A college season is 12 games, 13 if your team is good, and 14-15 if your team is really good. Defensive back Coby Bryant was the only one of the Seahawks rookies to play in 14 games last year, and that 14th game, the College Football Playoff semifinal, came after nearly a month off (Dec. 4 to Dec. 31). Now add three more games to that schedule and shorten that month break to just one week.
Every player is different so there would be no accurate year-to-year correlation to try and compare a previous rookie to this current crop, and there are a number of factors at work, including the position you play. However, it is much easier to extrapolate with a running back, and Kenneth Walker III has emerged as the workhorse and definitive lead back for the Seahawks. The team has not lost since he has been the starter in a large part due to Walker’s ability to close out games.
A starting role does mean a heavier workload, and the carries are nearing Walker’s career highs from college, which he set last year at Michigan State:
• 2021: 12 games, 263 carries
• 2022: Eight games, 111 carries
In the four games prior to becoming the starter, Walker had just 23 total carries. In his four starts, he has 88 carries, an average of 22 per game (including a season-high 26 last week). Project that out over the course of eight more games and you get 287 carries. It’s not unmanageable, and this is where the minimal usage early on comes back to help, but it would also be seven straight weeks of that workload at a position that is notoriously punishing and unforgiving to players.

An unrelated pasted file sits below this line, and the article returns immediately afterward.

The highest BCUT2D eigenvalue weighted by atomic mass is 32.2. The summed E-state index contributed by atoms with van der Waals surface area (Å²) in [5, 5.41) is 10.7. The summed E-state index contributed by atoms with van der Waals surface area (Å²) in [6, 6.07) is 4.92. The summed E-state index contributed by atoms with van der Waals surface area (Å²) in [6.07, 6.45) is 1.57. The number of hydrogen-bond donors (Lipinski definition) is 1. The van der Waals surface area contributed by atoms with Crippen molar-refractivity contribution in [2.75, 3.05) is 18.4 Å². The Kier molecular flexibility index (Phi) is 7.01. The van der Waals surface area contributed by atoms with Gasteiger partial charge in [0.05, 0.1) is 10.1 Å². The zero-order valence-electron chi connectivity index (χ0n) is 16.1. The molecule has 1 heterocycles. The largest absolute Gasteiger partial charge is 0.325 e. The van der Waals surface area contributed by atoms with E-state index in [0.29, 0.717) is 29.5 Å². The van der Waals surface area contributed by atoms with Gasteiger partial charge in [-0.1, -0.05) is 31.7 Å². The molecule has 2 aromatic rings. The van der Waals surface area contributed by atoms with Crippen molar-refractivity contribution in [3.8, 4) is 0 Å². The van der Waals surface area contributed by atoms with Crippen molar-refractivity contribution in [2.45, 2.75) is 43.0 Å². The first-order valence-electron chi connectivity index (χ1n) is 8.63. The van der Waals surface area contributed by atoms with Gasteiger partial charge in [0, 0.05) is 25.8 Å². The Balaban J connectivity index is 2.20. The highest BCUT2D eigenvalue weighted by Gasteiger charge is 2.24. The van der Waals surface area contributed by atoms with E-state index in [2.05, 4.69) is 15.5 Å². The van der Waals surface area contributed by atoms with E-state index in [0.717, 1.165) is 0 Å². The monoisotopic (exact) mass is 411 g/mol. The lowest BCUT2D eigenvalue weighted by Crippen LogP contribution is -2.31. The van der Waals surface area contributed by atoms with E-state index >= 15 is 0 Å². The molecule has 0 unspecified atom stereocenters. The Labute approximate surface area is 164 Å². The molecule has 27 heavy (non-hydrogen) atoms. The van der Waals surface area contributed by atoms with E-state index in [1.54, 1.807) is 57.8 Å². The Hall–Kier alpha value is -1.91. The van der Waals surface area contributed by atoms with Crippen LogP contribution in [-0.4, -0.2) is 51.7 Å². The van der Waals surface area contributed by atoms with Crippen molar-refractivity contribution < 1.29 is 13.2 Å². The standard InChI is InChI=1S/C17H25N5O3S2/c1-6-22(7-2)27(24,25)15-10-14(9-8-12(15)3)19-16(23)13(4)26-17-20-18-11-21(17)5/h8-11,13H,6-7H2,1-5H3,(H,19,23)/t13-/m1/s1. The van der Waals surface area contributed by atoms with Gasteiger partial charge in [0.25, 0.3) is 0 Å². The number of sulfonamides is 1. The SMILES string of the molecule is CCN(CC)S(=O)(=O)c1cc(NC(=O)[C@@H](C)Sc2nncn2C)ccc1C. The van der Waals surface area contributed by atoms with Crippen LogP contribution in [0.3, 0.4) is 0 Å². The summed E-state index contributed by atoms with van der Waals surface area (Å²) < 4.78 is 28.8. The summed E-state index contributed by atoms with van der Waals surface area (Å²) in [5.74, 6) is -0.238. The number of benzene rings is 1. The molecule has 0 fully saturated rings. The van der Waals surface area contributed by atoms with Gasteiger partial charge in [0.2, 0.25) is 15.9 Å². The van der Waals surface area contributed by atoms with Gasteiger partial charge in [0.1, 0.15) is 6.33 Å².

A crowded NFC
There are no dominant teams in the NFC. The Eagles are undefeated and the Vikings have one loss, but neither of the two have separated themselves from the rest of the conference nor displayed anything close to what the Bills and Chiefs have shown when those AFC teams are at their best.
This is good yet tricky for the Seahawks. What the conference lacks in elite teams, it makes up for in mediocre teams that are hanging around the playoff race. At 6-3, the Seahawks lead their division yet are just one loss ahead of the 49ers and two in front of the Rams. If the Seahawks lose on Dec. 15 to San Francisco, the road to winning the division becomes infinitely more challenging because the 49ers would hold the head-to-head tiebreaker. A win evens up the season series and would give the Niners their first NFC West loss, which is the second tiebreaker used to decide standings within a division.
Should the Seahawks slip into the realm of the wild card contenders, the scoreboard watching comes into effect. The Falcons are currently 4-5 and in the first spot out of the playoffs. A general awareness must be paid to them down the stretch due to the Week 3 loss to Atlanta.
Those are the challenges and potential pitfalls that loom for the Seahawks. Eight games is virtually half a season, an eternity in the NFL, for teams to rise and fall in the standings. There is much still to be decided and plenty of unknowns that await, but the Seahawks have put themselves in an ideal spot to claim an unlikely playoff berth.